Here’s Why Everyone Is Warning About Bubbles
I am hearing so many warnings about bubbles recently and so I’m thinking about why so much with the bubbles?
Even recent Nobel winner Robert Shiller is making suggestions about various markets around the globe including US equities.
This is on top of guys like Hussman, Yardeni and Kass all talking bubbles not to mention most finance media publications.
Its not just equities and bonds, as the bitcoin chart goes vertical, we are getting conjecture on that front as well.
While Ive been studying bubbles pretty closely for more than a decade, to be honest, I have no idea what is or is not a bubble usually until after the fact. Sure, there are symptoms but sometimes those manifest well before the bubble itself and sometimes there is no bubble and it just looked a bit like one.
Might bitcoin be a huge bubble and it goes to zero?
It looks kinda like a bubble to me, but what do I know about distributed cryptocurrencies? Be honest, you know little about them too and you’re not an expert because you read the Reddit or discovered 4chan. Could bitcoin also be 10-100x undervalued? Why not?
Might US equities be in a bubble?
Yes. Could they just be getting going, completely undervalued and on their way to SPX 3000? Yes. Why not?
So, I have no insight for you regarding whether or not this, that or the other market is a bubble.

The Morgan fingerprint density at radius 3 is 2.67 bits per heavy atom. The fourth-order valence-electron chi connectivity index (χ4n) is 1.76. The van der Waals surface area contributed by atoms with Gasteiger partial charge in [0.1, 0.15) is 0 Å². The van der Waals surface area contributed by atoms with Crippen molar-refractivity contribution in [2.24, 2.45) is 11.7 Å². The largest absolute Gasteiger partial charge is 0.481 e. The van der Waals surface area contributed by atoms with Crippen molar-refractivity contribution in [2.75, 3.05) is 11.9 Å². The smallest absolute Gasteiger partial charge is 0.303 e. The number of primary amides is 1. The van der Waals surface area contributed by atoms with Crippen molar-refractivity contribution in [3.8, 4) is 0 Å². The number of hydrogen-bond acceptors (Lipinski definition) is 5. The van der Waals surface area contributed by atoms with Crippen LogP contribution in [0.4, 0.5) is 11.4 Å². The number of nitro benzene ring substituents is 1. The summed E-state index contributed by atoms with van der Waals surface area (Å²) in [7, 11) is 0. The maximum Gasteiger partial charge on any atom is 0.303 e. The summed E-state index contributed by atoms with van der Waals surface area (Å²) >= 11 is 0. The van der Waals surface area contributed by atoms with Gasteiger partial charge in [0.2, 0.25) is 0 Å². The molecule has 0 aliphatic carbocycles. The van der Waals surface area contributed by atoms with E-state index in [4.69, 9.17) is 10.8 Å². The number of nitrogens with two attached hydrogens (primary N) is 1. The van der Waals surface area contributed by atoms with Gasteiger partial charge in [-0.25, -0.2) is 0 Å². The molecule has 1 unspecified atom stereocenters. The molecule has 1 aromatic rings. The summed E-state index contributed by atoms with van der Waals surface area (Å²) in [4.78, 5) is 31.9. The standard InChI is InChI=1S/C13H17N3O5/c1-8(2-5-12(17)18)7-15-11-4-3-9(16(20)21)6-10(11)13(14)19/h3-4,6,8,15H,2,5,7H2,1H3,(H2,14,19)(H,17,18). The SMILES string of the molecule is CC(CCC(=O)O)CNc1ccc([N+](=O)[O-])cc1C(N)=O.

My gut is that we have less bubbles relative to the bubble mongering but that is just a guess too.
I do, however, understand why investors, academics, pundits and journalists are so preoccupied with bubbles and so are warning us about them around every turn.
Over the past 13 years, we’ve had two of the largest bubbles in the history of the universe (the NASDAQ and housing bubbles).
These had a profound impact on the experiences of many and made indelible impressions on our individual and collective psyches.
As members of such a fast paced culture, we have this tendency not to focus closely on the impact of extreme experiences and how they might affect our feelings, memories, focus of attention or how we go about making sense of the world. Instead, we keep going forward and neglect the things we go through even when they affect us in a big way. We don’t fully process them and so they just hang there.
When an event has a profound impact, it replays in our minds for quite a long time rolling around up there, affecting the things we pay attention to, how we perceive and how we construct the world around us.
Years ago, Kahneman and Tversky used the term availability heuristic to describe something similar but I think of it more in terms of the way clinical researchers think about the psychological effects of trauma. Often, people re-experience or preoccupy on the trauma in an attempt to process it and integrate it into their sense of who they are and their life narrative. This can go on for quite some time.
So we had these two gigantic bubbles and we were all affected and the culture was affected and yet we don’t really acknowledge how affected we were and how the remnants of those events shade our interpretations of present experiences.
Meanwhile, the partially unprocessed memories of these salient events keep us hyper reactive to outside stimuli, especially ones that even remotely resemble bubbles.
So when we see an asset class moving higher and higher, we have this tendency to survey our minds for available episodic memories that look similar and viola, we think of bubbles.